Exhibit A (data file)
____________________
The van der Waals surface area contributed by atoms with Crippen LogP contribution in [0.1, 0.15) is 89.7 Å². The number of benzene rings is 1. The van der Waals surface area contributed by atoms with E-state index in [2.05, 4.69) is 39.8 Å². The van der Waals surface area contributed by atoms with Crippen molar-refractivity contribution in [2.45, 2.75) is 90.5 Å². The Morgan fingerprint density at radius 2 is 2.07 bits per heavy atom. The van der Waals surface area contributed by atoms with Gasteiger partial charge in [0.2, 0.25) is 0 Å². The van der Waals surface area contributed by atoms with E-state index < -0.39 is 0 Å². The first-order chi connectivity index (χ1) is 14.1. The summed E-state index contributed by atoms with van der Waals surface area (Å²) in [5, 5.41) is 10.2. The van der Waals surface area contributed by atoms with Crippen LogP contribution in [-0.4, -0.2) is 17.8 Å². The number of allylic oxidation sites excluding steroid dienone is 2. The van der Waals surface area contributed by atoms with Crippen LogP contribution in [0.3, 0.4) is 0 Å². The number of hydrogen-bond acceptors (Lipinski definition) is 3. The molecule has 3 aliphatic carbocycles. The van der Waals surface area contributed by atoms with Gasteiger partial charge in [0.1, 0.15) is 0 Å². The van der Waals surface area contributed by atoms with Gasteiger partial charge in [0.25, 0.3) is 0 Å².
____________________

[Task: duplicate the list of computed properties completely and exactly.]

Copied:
The van der Waals surface area contributed by atoms with Crippen LogP contribution in [0.1, 0.15) is 89.7 Å². The number of benzene rings is 1. The van der Waals surface area contributed by atoms with E-state index in [2.05, 4.69) is 39.8 Å². The van der Waals surface area contributed by atoms with Crippen molar-refractivity contribution in [2.45, 2.75) is 90.5 Å². The Morgan fingerprint density at radius 2 is 2.07 bits per heavy atom. The van der Waals surface area contributed by atoms with Gasteiger partial charge in [0.2, 0.25) is 0 Å². The van der Waals surface area contributed by atoms with E-state index < -0.39 is 0 Å². The first-order chi connectivity index (χ1) is 14.1. The summed E-state index contributed by atoms with van der Waals surface area (Å²) in [5, 5.41) is 10.2. The van der Waals surface area contributed by atoms with Crippen LogP contribution in [-0.4, -0.2) is 17.8 Å². The number of allylic oxidation sites excluding steroid dienone is 2. The van der Waals surface area contributed by atoms with Crippen LogP contribution in [0.3, 0.4) is 0 Å². The number of hydrogen-bond acceptors (Lipinski definition) is 3. The molecule has 3 aliphatic carbocycles. The van der Waals surface area contributed by atoms with Gasteiger partial charge in [0.1, 0.15) is 0 Å². The van der Waals surface area contributed by atoms with Gasteiger partial charge in [0.25, 0.3) is 0 Å².